The feds have said there will be no national vaccine passport system. That is not stopping a handful of states from requiring proof of vaccination.
Rumors of vaccine passports, or government requirements to prove vaccination status, have been a major concern since the announcement of a COVID-19 vaccine, with questions about the constitutionality of a government-mandated vaccine passport.
- The White House has said repeatedly it will not be proposing or implementing a national vaccine passport system, saying it should be “driven by the private sector.”
- Despite the White House’s steadfast refusal to even hint about a national vaccine passport, Dr. Anthony Fauci is lamenting the lack of a proof of vaccination system particularly when it comes to the airline industry, which will become a difficult conundrum now that the European Union is opening up to tourists who can prove they are vaccinated.
- In Michigan, state lawmakers are preemptively stopping any such proposals, with the state legislature’s House Oversight Committee approving a prohibition on state vaccine passports, which Gov. Whitmer has also said she is not interested in adopting.
- The Alabama state legislature approved a ban on vaccine passports while Ohio’s health director said they will not be instituting or working with the private sector to develop a vaccine passport. Texas, Florida, Pennsylvania, and Arizona have also “banned or restricted the use of vaccine passports.”
- Some states and activists have not shut the door on the idea, as Oregon is requiring residents to show proof of vaccination in order to remove their masks in indoor settings like restaurants and churches, requiring the institution to conduct the check. New York has had an app, the Excelsior Pass being used as a vaccine passport of sorts, up and running for about a month.
- Meanwhile, the editor of one local paper in Colorado wrote in his publication that “the debilitating lack of good sense and courage by too many elected officials in Colorado” will prevent a passport-type system while insulting anyone who disagrees with him, saying “How cool would it be to get on a crowded airplane and not have to frown your way to a headache because the guy behind you looking like Ted Nugent started coughing just after the plane pushed back from the terminal?”
- Vox opined that figuring out the details and the legal obstacles are worth the trouble and that “vaccine passports actually unlock more freedom”, but that America “has seemingly given up” on what Vox views is an acceptable level of government mandates, pointing to several nations that have nowhere near the personal protections built into their laws or constitutions.
- Minnesota Public Radio broadcast a short debate between a proponent and opponent of vaccine passports, with the proponent saying allowable privacy violations occur all the time while the ACLU’s Jay Stanley argues the trade-off is not worth it.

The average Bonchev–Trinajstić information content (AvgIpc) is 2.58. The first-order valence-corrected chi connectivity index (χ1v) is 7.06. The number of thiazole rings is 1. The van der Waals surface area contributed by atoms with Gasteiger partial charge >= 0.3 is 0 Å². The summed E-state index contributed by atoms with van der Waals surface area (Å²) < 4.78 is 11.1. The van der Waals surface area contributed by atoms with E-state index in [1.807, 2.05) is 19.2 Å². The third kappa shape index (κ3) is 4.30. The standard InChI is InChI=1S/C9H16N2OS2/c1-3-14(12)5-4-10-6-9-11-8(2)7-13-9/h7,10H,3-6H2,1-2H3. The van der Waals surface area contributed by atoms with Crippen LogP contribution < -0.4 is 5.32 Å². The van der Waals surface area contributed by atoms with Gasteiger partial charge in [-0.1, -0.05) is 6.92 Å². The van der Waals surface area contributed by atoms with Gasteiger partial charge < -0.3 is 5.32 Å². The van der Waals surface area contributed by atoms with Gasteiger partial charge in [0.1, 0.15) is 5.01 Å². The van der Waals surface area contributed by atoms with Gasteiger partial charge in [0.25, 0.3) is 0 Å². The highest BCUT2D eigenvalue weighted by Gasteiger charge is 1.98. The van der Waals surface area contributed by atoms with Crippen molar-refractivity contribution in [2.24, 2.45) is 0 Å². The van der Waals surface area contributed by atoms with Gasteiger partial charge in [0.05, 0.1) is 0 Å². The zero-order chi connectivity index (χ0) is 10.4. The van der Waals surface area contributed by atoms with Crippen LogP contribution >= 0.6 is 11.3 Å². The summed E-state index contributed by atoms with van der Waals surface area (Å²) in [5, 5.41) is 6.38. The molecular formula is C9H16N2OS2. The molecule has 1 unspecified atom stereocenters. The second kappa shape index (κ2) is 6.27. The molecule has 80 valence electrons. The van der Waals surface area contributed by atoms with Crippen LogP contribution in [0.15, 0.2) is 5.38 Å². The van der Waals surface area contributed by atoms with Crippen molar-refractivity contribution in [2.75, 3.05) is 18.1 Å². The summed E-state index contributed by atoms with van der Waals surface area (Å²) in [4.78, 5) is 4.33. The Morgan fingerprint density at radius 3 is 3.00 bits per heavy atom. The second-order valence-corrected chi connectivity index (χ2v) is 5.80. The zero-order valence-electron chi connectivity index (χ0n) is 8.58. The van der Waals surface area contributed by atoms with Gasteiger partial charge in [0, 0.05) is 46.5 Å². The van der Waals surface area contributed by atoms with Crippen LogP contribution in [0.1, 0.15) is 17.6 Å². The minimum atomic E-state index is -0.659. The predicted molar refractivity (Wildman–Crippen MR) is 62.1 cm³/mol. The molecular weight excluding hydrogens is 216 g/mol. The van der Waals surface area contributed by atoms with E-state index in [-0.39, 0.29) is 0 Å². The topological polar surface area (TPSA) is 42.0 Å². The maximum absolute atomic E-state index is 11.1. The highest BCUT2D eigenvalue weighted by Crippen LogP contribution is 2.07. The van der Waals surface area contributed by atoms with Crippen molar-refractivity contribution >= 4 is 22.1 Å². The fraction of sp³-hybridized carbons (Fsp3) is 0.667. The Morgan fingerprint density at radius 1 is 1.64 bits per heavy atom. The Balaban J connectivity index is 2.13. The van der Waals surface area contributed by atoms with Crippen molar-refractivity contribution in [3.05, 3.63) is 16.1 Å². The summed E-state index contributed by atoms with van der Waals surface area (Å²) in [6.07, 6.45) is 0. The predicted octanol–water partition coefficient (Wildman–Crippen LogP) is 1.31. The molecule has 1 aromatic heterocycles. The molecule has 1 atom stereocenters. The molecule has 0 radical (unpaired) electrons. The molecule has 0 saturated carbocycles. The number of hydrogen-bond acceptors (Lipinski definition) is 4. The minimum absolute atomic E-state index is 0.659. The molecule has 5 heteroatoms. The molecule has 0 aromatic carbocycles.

- The Washington Post reported on Norwegian Cruise Lines’ threat to no longer sail to and from Florida as a result of the state’s ban on vaccine passports, saying Florida Gov. Ron DeSantis “has sought to undermine” the safety of cruise ships by not requiring vaccination of passengers.
- Fox News host Will Cain’s Monday night monologue issued a dire, if not hyperbolic, warning that vaccine passports are the left’s way to “normalize” vaccine requirements and that “the fight to control you is just beginning.”
- Celebrity attorney Alan Dershowitz told Newsmax it’s likely American courts would uphold states’ vaccine passports while making a clear distinction between vaccine passports and vaccine mandates: Positing the theoretical argument that “perhaps you do have the right not to get that vaccine, but you don’t have the right to keep that information from me.”
- Townhall columnist Rob Jenkins warned against federal intrusions of privacy despite supposedly loosening their grip by ending mask mandates and calling vaccine passports “fascist” and a “dystopian nightmare” that would “require a difficult and protracted legislative battle” in most states.
It is apparent most states do not have the desire to implement some sort of vaccine proof requirement and are leaving it up to the honor system for its residents and businesses. But the way in which the left characterizes opponents to their ideas is shocking in how snide, condescending, and insulting it is. Vox’s utter refusal to understand the fundamental protections enshrined in the Constitution, and how they are both important to the American citizenry as an often-necessary frustration of government ambition, is par for the course of an entire class of journalist-activists who behave as though history started with the election of Barack Obama.
Some of the more hyperbolic voices on the right are equally as exasperating, as the questions of privacy vs health, public safety vs freedom, are important and nuanced. Pretending that nearly all school districts don’t require students to be vaccinated for a host of diseases (which have been effectively eradicated partly because of vaccination requirements!) is to ignore reality.
But the media does not have the incentive to provide an open space for nuanced discussion and debate. It must turn the outrage machine up to 11, whether it’s Rachel Maddow or Will Cain.
© Dallas Gerber, 2021